As part of their qualifications, students in healthcare, social work and education are required to complete unpaid placements to practically apply what they have learnt.
But Masters student Bex Howells says unpaid placements are causing financial hardship for students – leaving them with little time or energy to take on extra work to pay their bills.
So she wants to change that.
Eight months ago, Bex started Paid Placements Aotearoa (PPA) as a social media movement to get students paid for their placements.
PPA is a platform for students to anonymously share their placement stories.
Running PPA has led Bex to launch a petition to get students in healthcare, social work and education paid for the work they do on placement.
Her petition asks for students on placement to receive a stipend from the government, paid through Studylink.
A stipend is a tax-free fund to help cover living costs and receiving it would not class students as employees.
The petition proposes first year students be paid at the rate of the training wage, second year students be paid at the rate of the minimum wage, and third year students and above be paid at the rate of the living wage.
For 2024, that would look like:
Year 1: $32,084.64
Year 2: $39,312.72
Year 3+: $44,008.58
Bex says students are not asking for special treatment, they are asking for these professions to be brought in line with other professions which get paid to train.
“Police get paid to train, so do tradies… healthcare, social work and education are the anomaly,” Bex says.
In Aotearoa, police cadets are paid $56,219.00 to train for 20 weeks to become police officers.
There have been previous petitions to get nursing students paid for their placements, such as a 2022 petition created by student nurse Arya Zale which received over 27,000 signatures.
That same year, the New Zealand Nurses Organisation asked for “affordable” and “accessible” training in their We need nurses petition as part of their Maranga Mai! campaign.
Bex says “while it’s great there’s heaps of conversation around paying nurses, there’s a hell of a lot of other professions also doing unpaid placements”.
She says many people have picked up on how unpaid placements disproportionately affect women too.
Around 74% of all health students in New Zealand in 2022 were women, according Ministry of Education data.
Women account for 92% of our nurses, 85% of our social workers and 76% of our teachers.
Globally, women make up 67% of the health and social care workforce.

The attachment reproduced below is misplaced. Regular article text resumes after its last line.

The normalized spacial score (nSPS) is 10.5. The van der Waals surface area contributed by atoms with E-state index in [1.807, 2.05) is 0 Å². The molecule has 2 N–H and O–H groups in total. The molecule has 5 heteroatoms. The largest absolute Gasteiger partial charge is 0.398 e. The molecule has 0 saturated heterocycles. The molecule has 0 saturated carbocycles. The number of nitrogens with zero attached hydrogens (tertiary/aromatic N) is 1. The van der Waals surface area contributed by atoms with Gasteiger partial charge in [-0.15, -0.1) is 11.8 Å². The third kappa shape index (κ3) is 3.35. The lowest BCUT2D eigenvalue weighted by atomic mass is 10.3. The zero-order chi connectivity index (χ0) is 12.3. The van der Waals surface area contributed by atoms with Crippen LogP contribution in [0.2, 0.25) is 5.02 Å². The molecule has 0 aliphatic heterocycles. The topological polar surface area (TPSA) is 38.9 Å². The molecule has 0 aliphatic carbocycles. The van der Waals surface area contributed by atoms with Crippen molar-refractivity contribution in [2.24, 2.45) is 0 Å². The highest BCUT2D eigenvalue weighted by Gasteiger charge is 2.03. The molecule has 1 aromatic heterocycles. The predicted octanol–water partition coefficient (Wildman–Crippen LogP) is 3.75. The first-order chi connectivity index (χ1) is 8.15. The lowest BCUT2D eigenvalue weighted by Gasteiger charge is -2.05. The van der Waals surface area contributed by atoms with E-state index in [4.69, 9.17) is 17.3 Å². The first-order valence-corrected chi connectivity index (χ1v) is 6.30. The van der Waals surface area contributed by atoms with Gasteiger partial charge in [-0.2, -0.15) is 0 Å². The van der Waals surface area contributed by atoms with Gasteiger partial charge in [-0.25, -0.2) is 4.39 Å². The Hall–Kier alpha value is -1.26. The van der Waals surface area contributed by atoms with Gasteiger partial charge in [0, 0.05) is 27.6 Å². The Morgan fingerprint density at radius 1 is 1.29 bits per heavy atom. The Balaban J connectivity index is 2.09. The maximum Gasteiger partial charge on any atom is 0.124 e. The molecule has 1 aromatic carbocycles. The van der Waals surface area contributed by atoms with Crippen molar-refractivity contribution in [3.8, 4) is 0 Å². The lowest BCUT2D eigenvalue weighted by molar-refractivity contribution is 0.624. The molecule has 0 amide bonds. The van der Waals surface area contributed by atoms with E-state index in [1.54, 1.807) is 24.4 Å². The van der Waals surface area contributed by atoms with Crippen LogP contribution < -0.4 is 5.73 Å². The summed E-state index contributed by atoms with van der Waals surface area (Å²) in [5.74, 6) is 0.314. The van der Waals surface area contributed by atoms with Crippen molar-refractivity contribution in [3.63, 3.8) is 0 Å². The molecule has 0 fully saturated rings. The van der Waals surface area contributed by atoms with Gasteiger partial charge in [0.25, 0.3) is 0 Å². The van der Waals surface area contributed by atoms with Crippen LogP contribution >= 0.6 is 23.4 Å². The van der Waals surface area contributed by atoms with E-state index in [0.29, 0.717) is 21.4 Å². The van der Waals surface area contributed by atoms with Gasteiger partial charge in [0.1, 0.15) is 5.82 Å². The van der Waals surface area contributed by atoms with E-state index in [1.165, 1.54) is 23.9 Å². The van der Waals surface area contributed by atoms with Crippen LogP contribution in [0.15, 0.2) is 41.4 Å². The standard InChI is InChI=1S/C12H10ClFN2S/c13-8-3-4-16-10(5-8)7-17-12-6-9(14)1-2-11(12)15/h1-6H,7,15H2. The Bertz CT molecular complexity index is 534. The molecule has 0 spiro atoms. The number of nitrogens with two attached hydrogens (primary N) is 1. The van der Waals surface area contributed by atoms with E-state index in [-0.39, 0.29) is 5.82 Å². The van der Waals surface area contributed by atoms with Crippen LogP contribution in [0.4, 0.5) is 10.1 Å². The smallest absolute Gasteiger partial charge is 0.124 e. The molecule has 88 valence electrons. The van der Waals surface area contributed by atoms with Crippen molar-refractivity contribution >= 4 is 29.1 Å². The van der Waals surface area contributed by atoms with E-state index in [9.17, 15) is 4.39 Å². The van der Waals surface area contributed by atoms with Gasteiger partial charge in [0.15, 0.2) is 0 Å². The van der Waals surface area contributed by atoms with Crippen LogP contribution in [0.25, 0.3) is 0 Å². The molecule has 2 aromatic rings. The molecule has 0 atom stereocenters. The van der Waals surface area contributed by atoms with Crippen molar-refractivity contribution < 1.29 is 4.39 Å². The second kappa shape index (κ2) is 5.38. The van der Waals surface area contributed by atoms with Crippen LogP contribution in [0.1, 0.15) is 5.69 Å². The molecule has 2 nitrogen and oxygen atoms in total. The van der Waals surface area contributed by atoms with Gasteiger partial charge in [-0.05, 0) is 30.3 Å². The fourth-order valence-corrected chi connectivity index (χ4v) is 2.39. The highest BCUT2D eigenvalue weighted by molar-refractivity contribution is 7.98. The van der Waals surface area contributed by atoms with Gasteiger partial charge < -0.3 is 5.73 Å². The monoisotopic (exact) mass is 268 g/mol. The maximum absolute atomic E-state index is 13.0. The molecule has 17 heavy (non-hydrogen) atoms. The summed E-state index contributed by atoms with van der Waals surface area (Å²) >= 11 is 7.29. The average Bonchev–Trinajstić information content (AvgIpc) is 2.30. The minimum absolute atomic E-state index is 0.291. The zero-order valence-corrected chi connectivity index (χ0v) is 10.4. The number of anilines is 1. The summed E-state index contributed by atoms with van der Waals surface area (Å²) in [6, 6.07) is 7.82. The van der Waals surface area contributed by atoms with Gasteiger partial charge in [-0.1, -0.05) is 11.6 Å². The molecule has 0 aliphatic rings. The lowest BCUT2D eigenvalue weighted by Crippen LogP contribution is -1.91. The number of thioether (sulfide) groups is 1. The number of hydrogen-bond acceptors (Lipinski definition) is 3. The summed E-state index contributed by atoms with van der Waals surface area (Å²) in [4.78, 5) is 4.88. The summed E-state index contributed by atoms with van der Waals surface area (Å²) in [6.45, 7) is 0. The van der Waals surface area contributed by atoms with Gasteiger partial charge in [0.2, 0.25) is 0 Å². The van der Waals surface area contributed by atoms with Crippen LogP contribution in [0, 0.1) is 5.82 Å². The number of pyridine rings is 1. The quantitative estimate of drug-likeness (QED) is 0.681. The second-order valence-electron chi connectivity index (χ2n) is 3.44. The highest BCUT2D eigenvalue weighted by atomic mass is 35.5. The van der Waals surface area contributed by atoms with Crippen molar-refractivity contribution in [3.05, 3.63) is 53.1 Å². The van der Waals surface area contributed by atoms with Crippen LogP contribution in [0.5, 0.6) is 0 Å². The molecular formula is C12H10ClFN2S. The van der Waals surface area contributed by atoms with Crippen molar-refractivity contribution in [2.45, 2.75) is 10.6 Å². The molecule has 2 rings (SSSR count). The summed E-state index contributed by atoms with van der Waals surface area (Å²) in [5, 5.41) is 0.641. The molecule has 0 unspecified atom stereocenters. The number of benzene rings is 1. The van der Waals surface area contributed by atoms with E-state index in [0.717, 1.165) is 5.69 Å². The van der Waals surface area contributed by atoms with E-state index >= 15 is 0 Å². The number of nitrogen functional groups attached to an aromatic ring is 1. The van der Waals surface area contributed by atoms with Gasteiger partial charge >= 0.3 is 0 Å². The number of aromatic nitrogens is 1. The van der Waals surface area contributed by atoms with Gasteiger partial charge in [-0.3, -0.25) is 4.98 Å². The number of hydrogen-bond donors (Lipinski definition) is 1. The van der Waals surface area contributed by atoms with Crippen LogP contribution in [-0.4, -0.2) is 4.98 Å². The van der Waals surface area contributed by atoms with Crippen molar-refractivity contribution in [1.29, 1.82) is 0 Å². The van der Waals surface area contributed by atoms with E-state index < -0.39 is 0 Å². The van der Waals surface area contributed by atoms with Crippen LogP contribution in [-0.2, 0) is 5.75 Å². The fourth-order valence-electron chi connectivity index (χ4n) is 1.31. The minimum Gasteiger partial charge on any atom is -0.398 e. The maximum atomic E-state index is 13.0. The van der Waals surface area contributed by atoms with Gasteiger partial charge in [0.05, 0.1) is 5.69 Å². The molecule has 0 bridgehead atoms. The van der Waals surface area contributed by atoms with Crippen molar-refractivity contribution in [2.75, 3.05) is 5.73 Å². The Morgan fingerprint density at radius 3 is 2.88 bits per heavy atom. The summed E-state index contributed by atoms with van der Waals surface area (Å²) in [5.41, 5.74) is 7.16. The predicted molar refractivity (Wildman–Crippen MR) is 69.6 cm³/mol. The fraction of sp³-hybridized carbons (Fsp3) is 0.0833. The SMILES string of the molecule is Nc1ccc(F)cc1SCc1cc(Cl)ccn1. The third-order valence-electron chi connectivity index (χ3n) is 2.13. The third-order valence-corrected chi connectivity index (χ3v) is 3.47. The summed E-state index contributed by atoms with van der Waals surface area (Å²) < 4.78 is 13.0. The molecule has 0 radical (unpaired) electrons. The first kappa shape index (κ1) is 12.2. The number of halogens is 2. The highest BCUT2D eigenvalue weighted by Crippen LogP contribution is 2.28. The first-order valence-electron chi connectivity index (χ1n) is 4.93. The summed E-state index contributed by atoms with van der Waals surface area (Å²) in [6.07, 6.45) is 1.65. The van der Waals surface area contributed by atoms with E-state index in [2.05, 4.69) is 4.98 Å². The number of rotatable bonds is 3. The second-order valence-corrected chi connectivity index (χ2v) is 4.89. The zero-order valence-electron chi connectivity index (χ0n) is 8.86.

Bex says her petition is about “so much more than paying people to train”.
New Zealand has large worker shortages in healthcare, leading to long wait lists for specialist appointments and long wait times for surgery.
The demand for secondary school teachers is projected to keep growing until 2025, the Ministry of Education says.
We need to incentivise students to enter in and stay in these professions, Bex says.
“It’s a waste to get them halfway through their qualification and have them drop out because they can’t afford to be on placement.”
Bex says she has seen a “ridiculous amount of support” for getting paid placements in Aotearoa and is aiming to get more than 10,000 signatures on the petition before submitting it to the Government in May.
Ensuring students have ‘high quality learning experiences’
“Sharing the costs [of tertiary education] between the government and the student is a recognition of the shared benefits of tertiary education,” says the Ministry of Education’s policy acting deputy Andrea Schollmann.
Schollmann says the main way the government supports tertiary students to meet their living expenses is through forms of student support including student loans and allowances.
“The regulatory bodies of some professions, such as nursing, have requirements around paid placements,” Schollmann says.
“In other professions, decisions are made by education providers and the employers that provide placements.”
Schollmann says the Ministry of Education’s “primary concern” for students doing workplace training “is that they have high-quality learning experiences”.
Bex says paying students to work doesn’t take away from their learning experience.
“The thing that actually takes away from people’s learning experience is not being able to afford food and being so hungry that you faint on placement,” Bex says.
“It’s very difficult to learn when you’re stressed about meeting your basic human needs.”